Space - There needs to be adequate space for you to comfortably accomplish all tasks required of you. If you're constantly running into others or cannot properly function due to lack of adequate space physical and emotional stress increases while productivity decreases.
Equipment - Having the proper equipment which has been designed for the task at hand is essential. Equipment should be compatible with other equipment and be ergonomically designed to conform to your specific duties. Chairs should move freely in the work area and fit under desks and tables, lighting should fully light all work areas while not reflecting off of monitor screens, and computers and monitors should fit desks properly so screens can be read in comfortable positions and computer discs can be inserted without getting on all fours under the desk.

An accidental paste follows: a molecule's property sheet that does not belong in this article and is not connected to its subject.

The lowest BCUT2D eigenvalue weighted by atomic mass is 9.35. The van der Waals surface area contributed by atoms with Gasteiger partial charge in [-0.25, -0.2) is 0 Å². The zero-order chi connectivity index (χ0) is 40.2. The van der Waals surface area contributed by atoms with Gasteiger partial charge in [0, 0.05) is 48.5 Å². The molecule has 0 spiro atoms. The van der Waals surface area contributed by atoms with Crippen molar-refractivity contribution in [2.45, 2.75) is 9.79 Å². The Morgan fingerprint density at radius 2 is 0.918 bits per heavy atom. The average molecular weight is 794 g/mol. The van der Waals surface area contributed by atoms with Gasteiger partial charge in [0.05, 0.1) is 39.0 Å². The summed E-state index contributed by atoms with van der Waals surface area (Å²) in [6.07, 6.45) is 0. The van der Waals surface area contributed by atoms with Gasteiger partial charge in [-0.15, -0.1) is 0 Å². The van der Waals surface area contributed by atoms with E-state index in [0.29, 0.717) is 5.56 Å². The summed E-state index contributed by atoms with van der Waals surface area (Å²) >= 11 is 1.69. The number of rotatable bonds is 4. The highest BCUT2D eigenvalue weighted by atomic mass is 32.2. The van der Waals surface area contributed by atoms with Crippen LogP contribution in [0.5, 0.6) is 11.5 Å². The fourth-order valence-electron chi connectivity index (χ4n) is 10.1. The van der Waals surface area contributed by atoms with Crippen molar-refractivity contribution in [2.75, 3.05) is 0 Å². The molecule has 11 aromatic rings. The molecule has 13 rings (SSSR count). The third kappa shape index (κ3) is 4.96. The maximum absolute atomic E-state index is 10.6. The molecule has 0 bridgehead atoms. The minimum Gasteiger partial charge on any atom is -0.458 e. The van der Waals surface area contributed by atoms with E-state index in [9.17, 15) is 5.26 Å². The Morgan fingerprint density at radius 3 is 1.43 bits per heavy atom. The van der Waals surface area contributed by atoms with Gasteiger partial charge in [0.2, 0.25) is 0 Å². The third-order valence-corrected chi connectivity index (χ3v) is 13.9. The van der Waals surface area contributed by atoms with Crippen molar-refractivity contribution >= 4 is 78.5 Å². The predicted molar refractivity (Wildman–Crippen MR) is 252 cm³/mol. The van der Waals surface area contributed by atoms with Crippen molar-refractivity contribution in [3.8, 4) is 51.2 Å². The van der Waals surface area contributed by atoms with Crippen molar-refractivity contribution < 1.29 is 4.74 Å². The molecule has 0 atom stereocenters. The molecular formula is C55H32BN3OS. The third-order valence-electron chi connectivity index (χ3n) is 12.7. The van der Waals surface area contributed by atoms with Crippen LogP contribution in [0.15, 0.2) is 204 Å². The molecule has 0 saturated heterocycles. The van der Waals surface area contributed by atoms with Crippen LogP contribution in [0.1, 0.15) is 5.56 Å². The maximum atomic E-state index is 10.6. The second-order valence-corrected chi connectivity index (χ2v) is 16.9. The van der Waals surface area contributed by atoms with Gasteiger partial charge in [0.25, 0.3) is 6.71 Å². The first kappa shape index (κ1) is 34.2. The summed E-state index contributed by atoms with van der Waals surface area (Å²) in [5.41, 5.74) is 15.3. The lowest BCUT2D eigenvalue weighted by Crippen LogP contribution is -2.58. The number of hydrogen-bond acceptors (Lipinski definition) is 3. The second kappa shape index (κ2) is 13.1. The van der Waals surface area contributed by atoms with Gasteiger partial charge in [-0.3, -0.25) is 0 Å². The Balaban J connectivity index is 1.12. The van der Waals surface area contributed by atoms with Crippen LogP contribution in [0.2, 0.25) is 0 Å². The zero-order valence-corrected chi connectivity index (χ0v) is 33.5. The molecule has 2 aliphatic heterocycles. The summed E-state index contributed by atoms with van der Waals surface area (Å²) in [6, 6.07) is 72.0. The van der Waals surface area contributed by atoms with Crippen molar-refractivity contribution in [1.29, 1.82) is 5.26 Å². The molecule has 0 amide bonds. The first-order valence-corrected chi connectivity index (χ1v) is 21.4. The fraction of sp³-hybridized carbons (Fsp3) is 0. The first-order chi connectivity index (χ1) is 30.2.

General Layout - Plan ahead. If you know what tasks you will be performing and what equipment you need, draw a floor plan and include equipment, furniture and accessory placement. Be sure keep those items used most frequently within reach are nearby to minimize strain and twisting. Commonly used equipment and other materials should be within reach from your primary workstation position.
Accessories - Add stackable document holders, have your rolodex nearby, purchase telephone headsets and any other items which can help to organize your workstation and keep all important and frequently used materials within your reach.